Liver resection has been shown to have excellent outcomes following resection of colorectal or neuroendocrine metastases but data for liver resection for metastases of other primary tumours is limited.  This study uses data from four major US hepatobiliary centres over a twenty year period to assess the safety and outcomes of such surgery.  In total 420 patients were analysed of which breast metastases were most common, closely followed by sarcomas and genitourinary primary cancers. The number of patients operated on increased steadily over the study period.  Overall Perioperative morbidity and mortality was 20% and 1.9% respectively.  Overall survival at 1-, 3-, and 5-years was 73%, 50% and 31% respectively.  Interestingly all patients who were selected for redo liver resections for local recurrence remained alive and disease free with a median of 6-years follow-up.  Although the lengthy study period and multiple institutions involved result in limitations, this is the largest reported series to date of liver resections for metastases from non-colorectal non-neuroendocrine origin and demonstrates that in selected cases it is safe and can result in excellent outcomes.

Journal of the American College of Surgeons 2012;214(5):769-77

 

 

Optimizing Clinical and Economic Outcomes of Surgical Therapy for Patients with Colorectal Cancer and Synchronous Liver Metastases

Traditional surgical practice has dictated that patients with synchronous colorectal and liver metastases shown undergo sequential operations where possible. In this study the authors evaluate from an economic perspective whether there are advantages to carrying out simultaneous resections.  In this retrospective analysis of 144 patients, split between those having staged resections or synchronous resections, overall survival and perioperative morbidity levels were comparable.  However overall post-operative stay was significantly shorter in the synchronous resection group (8 vs. 12 days) which is largely what led to an overall cost saving of 17%.  While this study has limitations, not least that in the staged patients had significantly increased tumour burden and increased proportion of major resections, it does suggest that if in a prospective study that oncologically equivalent outcomes could be achieved then there would likely be a significant economic benefit also.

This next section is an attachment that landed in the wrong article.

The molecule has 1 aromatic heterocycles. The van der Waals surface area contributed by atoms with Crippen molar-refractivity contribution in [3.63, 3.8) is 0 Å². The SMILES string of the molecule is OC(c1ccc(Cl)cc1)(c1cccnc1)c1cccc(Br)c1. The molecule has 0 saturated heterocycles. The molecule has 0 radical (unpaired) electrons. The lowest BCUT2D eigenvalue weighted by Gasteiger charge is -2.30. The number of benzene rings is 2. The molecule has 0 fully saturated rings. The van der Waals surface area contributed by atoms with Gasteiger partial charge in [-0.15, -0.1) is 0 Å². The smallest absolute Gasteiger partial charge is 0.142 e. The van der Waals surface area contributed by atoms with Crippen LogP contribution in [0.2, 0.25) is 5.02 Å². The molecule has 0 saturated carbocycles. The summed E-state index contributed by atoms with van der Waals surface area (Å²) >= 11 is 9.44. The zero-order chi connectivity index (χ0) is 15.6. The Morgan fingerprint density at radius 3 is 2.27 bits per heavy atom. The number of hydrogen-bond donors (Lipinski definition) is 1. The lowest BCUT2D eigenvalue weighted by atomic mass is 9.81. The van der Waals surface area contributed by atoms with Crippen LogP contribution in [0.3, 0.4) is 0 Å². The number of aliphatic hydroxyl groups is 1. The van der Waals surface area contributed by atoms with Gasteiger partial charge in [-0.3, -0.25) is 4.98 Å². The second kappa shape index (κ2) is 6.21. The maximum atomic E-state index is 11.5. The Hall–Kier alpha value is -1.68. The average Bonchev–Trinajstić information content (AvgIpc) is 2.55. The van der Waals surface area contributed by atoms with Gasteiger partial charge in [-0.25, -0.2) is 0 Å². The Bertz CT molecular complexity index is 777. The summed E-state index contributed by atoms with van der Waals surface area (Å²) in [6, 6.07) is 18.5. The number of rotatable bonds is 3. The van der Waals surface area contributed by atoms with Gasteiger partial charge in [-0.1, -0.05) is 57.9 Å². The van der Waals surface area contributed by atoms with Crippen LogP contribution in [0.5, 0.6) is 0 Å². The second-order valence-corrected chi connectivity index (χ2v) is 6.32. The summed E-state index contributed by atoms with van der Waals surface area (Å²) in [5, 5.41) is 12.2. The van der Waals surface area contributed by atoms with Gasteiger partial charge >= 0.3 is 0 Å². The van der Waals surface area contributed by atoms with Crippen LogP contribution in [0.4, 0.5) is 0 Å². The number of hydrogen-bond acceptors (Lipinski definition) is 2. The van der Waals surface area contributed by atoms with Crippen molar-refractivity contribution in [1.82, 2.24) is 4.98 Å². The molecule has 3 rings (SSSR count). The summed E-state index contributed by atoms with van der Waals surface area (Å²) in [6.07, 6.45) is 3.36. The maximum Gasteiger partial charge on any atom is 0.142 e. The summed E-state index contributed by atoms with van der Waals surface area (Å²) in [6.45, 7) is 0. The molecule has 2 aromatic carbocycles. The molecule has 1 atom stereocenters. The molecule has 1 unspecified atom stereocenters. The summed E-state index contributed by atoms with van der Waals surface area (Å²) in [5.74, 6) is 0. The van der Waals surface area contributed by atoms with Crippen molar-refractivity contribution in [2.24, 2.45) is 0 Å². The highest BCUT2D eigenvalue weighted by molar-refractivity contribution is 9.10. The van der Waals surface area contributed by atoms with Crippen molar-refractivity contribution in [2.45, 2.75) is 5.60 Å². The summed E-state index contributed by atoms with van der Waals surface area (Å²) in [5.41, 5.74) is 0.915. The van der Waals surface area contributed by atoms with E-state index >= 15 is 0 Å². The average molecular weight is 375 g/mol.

Journal of the American College of Surgeons doi:10.1016/j.jamcollsurg.2012.03.021

 

 

Family history of liver cancer and hepatocellular carcinoma

Familial clustering of hepatocellular carcinoma (HCC) has been frequently reported in the East where hepatitis B infection is common. Little is known about the relationship between family history of liver cancer and HCC in Western populations. The Italian authors present a case-control study involving 229 HCC cases with 431 controls and also a meta-analysis of this subject area. After adjusting for chronic infection with hepatitis B/C viruses, family history of liver cancer was associated with increased HCC risk, (OR, 2.38; 95% CI, 1.01-5.58). Compared to subjects without family history and no chronic infection with hepatitis B/C viruses, the odds ratio for those exposed to both risk factors was 72.48 (95% CI, 21.92-239.73). In the meta-analysis, based on nine case-control and four cohort studies, for a total of approximately 3,600 liver cancer cases, the pooled relative risk for family history of liver cancer was 2.50 (95% CI, 2.06-3.03). Therefore a family history of liver cancer increases HCC risk, independently of hepatitis. The combination of family history of liver cancer and hepatitis B/C serum markers is associated with an over 70-fold elevated HCC risk.

Hepatology 2012;55(5):1416-25

 

 

Oncological Superiority of Hilar En Bloc Resection for the Treatment of Hilar Cholangiocarcinoma

The advantages of using the “no-touch” technique for resection for hilar cholangiocarcinoma advocated by this unit, remains a debatable issue in hepatobiliary surgery.  In this study 50 patients treated with a conventional resection were compared with 50 subsequent patients treated with the “no-touch” technique. The 5-year survival in the most recent group, the “no touch” group was an admirable 58%, which was significantly better than in the preceding group which was 29%.  Although there are some confounding factors and limitations, this is an impressive series of patients with excellent outcomes and so adds support to their view that an en bloc resection using a “no touch” technique is oncologically superior.

Annals of Surgical Oncology 2012;19(5):1602-8